Ever since the dawn of baseball, The Blue Crew has lived up to the highest standards. The Los Angeles Dodgers are one of the most winningest franchises in baseball history and, as such, just a handful of players have had the honor of having their numbers retired by the Dodgers.
Thus far, the Los Angeles Dodgers have won 6 World Series. That's been thanks to the hard work some of their legendary players and managers put throughout their stints with the West Coast's club.
From their days in Brooklyn all the way to California, the Dodgers have had their fair share of great players and masterminds on their team. Today, we'll honor them by revewing all retired number in Dodgers' history.
Jackie Robinson - #42
Jackie Robinson was one of the first three players to have their number retired by the Dodgers. It's only right considering he was also the first African American player to ever make it to a Major League Baseball roster. He's one of the most influential players of all time.
Robinson was a gifted and unprecedented athlete. Besides his social impact as an African American athlete, he also made his presence felt on the field. He won the Rookie of the Year award, was a 6-time All-Star, NL MVP, batting champion, was a 2-time leader in stolen bases, and led the Dodgers to their first-ever World Series title.
Sandy Koufax - #32
Sandy Koufax was also a part of the first three players to have their number retired by the Dodgers. He's considered to be the greatest lefty pitcher in baseball history and one of the most dominant pitchers of all time, and for very good reason. He was just intimidating and terrifying on the mound.
Koufax kept the ball on a string. He was a 7-time All-Star, NL MVP, 3-time pitcher triple-crown winner, 3-time wins leader, 5-time ERA leader, 4-time strikeouts leader, 3-time CY Young award winner, and 4-time World Series champion. He also threw 4 no-hitters and a perfect game. It doesn't get any better than that.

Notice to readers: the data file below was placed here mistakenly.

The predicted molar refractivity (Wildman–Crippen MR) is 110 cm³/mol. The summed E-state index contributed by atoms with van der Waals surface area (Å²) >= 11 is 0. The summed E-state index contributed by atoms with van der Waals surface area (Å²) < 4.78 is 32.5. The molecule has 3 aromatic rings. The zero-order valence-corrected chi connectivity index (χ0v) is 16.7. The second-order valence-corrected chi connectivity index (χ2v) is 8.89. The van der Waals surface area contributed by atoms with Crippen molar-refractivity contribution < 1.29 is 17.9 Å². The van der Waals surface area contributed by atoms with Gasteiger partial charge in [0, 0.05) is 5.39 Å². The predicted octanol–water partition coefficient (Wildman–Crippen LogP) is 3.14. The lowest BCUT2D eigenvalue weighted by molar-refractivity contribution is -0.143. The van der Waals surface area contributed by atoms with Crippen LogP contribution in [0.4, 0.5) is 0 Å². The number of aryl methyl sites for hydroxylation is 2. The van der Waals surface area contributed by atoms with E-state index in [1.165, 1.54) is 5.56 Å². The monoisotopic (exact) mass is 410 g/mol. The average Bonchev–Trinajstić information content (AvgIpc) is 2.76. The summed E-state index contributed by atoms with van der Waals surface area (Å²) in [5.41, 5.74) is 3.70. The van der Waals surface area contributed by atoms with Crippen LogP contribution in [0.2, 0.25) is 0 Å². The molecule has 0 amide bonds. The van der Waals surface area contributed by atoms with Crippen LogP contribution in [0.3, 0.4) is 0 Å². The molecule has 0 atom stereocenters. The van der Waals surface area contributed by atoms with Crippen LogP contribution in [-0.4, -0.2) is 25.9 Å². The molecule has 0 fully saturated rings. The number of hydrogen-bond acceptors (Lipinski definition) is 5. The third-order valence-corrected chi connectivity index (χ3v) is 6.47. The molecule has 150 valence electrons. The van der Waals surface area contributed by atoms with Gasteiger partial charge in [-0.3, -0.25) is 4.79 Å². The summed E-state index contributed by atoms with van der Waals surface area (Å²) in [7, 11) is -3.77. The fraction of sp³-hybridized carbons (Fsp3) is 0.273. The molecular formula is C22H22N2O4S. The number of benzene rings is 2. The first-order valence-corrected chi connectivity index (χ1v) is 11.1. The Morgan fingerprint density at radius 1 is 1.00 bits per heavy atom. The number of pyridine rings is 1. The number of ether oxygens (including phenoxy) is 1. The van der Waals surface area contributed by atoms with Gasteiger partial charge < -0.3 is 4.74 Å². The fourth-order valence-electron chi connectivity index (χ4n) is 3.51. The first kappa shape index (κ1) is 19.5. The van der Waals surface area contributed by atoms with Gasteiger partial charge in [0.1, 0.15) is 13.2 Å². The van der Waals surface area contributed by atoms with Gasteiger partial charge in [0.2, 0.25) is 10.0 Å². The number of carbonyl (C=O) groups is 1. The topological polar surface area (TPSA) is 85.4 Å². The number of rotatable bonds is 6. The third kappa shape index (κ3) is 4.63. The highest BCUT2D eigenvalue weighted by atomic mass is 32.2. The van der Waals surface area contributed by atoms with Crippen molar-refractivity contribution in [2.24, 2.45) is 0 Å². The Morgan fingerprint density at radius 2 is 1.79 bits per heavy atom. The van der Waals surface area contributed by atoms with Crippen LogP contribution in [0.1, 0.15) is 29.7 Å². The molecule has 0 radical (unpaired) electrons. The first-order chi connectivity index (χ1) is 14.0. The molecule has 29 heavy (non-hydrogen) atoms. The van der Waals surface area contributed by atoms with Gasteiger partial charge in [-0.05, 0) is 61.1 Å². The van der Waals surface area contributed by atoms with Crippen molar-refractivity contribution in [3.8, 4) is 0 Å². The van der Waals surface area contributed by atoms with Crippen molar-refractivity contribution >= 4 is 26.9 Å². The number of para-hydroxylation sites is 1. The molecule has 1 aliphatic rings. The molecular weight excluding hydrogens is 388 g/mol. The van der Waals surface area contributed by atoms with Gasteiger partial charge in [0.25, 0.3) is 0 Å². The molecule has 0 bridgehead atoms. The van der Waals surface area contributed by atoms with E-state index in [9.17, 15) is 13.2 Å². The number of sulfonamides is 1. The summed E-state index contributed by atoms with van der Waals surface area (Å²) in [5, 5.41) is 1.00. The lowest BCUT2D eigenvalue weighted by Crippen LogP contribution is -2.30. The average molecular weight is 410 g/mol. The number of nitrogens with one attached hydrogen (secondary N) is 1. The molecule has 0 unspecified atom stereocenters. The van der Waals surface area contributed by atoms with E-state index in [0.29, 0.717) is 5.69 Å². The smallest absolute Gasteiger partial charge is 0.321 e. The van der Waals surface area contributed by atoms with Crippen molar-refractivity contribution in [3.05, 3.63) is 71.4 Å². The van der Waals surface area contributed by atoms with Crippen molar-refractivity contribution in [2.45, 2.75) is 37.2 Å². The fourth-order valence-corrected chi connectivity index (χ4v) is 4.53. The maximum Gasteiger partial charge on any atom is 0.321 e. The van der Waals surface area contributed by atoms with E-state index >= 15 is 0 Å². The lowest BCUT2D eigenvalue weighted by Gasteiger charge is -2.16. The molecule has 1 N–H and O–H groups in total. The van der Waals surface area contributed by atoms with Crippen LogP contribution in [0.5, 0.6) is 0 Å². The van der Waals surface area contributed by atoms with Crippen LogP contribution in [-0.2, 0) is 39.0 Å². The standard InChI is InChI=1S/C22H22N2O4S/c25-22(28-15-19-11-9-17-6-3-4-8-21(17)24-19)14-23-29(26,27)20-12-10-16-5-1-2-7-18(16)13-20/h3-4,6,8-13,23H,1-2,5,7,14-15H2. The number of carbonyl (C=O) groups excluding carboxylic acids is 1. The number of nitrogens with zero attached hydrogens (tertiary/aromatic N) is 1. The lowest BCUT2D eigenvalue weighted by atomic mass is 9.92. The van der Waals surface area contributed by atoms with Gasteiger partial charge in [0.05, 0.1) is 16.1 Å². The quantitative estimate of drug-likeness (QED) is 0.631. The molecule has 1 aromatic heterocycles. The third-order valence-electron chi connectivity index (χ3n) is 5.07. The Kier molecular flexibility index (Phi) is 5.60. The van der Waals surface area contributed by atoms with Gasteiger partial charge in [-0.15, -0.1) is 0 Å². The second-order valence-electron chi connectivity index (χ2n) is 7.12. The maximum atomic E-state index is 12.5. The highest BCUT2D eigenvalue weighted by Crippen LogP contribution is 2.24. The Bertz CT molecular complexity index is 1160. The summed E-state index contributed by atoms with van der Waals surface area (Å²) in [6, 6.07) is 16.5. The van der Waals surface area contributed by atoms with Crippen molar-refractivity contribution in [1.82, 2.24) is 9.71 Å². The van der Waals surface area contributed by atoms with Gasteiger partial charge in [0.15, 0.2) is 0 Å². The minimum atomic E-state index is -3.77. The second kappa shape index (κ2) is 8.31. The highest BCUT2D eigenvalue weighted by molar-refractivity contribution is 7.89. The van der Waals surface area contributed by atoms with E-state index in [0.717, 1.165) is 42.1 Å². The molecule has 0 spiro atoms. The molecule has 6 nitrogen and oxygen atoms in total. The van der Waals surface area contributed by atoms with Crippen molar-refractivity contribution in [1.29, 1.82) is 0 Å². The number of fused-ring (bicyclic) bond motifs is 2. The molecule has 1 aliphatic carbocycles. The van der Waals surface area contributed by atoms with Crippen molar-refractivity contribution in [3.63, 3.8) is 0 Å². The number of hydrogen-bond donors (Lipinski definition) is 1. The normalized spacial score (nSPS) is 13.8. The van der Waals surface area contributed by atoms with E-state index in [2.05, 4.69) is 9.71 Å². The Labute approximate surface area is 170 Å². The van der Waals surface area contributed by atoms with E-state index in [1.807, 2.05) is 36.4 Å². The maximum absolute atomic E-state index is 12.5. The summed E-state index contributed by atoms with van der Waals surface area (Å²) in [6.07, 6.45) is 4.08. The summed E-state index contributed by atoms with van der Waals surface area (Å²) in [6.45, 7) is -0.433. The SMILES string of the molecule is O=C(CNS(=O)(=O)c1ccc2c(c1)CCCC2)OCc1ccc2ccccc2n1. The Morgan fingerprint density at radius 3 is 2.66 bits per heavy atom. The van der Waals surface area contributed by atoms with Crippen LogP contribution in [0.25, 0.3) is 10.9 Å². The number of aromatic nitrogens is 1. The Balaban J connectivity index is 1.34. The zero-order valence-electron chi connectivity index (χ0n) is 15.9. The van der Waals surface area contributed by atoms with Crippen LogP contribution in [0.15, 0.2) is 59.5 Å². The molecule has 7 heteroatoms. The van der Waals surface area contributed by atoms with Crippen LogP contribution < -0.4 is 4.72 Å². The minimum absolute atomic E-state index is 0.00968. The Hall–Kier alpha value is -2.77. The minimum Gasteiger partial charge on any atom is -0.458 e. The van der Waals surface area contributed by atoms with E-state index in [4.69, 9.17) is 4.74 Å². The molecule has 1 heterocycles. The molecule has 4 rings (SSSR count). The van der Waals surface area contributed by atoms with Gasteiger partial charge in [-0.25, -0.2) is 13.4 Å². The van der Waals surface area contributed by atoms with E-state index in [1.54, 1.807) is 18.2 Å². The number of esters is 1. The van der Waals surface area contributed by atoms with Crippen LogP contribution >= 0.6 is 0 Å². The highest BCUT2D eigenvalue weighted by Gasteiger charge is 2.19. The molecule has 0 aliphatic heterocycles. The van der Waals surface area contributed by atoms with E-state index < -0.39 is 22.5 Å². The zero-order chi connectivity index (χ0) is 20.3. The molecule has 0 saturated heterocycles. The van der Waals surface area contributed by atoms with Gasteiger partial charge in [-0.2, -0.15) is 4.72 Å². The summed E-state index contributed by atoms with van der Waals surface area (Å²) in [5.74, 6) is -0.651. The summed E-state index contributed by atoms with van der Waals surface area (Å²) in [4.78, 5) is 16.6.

Roy Campanella - #39
Roy Campanella had his number retired the same day as Koufax and Robinson (June 4, 1972). He's considered one of the greatest catchers of all time because of his toughness, defense, and batting ability. Also, he wasn't slow running the bases as most catchers.
Campanella spent his entire 9-year MLB career with the Brooklyn Dodgers. He was an 8-time All-Star, 3-time NL MVP, NL RBI Leader, and was a part of the team that won their first World Series back in 1955.
Walter Alston - #24
The Los Angeles Dodgers retired Walter Alston's number on June 5, 1977. His playing career was nowhere near compared to what he achieved as a manager, as he was one of the greatest baseball masterminds of all time.
Alston was in charge of the Dodgers from 1954 to 1976, following on their transition from Brooklyn to Los Angeles. He led the team to 4 World Series titles (1955, 1959, 1963, and 1965) and won 2,040 games with a .558 winning percentage.
Jim Gilliam - #19
Like Jackie Robinson, Jim Gilliam's impact went far beyond the field, as he ended up being one of the first African American managers in MLB history. That, combined with his relentless contributions to the Brooklyn/Los Angeles Dodgers made them retire his number on October 10, 1978.